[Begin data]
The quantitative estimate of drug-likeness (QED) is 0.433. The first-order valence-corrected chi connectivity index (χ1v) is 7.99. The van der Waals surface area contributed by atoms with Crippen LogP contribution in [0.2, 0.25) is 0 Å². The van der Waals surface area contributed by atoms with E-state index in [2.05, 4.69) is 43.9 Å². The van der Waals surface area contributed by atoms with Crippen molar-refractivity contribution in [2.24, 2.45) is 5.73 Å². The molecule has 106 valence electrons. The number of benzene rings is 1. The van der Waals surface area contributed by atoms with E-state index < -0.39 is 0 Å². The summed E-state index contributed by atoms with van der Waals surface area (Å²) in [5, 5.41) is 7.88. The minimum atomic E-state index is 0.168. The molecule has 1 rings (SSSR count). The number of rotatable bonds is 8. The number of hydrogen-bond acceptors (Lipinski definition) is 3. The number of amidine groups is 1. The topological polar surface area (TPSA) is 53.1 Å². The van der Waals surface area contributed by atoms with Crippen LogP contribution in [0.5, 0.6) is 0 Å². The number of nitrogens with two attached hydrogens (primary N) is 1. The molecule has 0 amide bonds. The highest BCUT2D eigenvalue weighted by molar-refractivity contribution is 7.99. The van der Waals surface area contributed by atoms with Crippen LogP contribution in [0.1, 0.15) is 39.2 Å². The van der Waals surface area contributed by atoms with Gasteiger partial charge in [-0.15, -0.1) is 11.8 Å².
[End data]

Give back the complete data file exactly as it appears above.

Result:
The quantitative estimate of drug-likeness (QED) is 0.433. The first-order valence-corrected chi connectivity index (χ1v) is 7.99. The van der Waals surface area contributed by atoms with Crippen LogP contribution in [0.2, 0.25) is 0 Å². The van der Waals surface area contributed by atoms with E-state index in [2.05, 4.69) is 43.9 Å². The van der Waals surface area contributed by atoms with Crippen molar-refractivity contribution in [2.24, 2.45) is 5.73 Å². The molecule has 106 valence electrons. The number of benzene rings is 1. The van der Waals surface area contributed by atoms with E-state index < -0.39 is 0 Å². The summed E-state index contributed by atoms with van der Waals surface area (Å²) in [5, 5.41) is 7.88. The minimum atomic E-state index is 0.168. The molecule has 1 rings (SSSR count). The number of rotatable bonds is 8. The number of hydrogen-bond acceptors (Lipinski definition) is 3. The number of amidine groups is 1. The topological polar surface area (TPSA) is 53.1 Å². The van der Waals surface area contributed by atoms with Crippen LogP contribution in [0.5, 0.6) is 0 Å². The number of nitrogens with two attached hydrogens (primary N) is 1. The molecule has 0 amide bonds. The highest BCUT2D eigenvalue weighted by molar-refractivity contribution is 7.99. The van der Waals surface area contributed by atoms with Crippen LogP contribution in [0.1, 0.15) is 39.2 Å². The van der Waals surface area contributed by atoms with Gasteiger partial charge in [-0.15, -0.1) is 11.8 Å².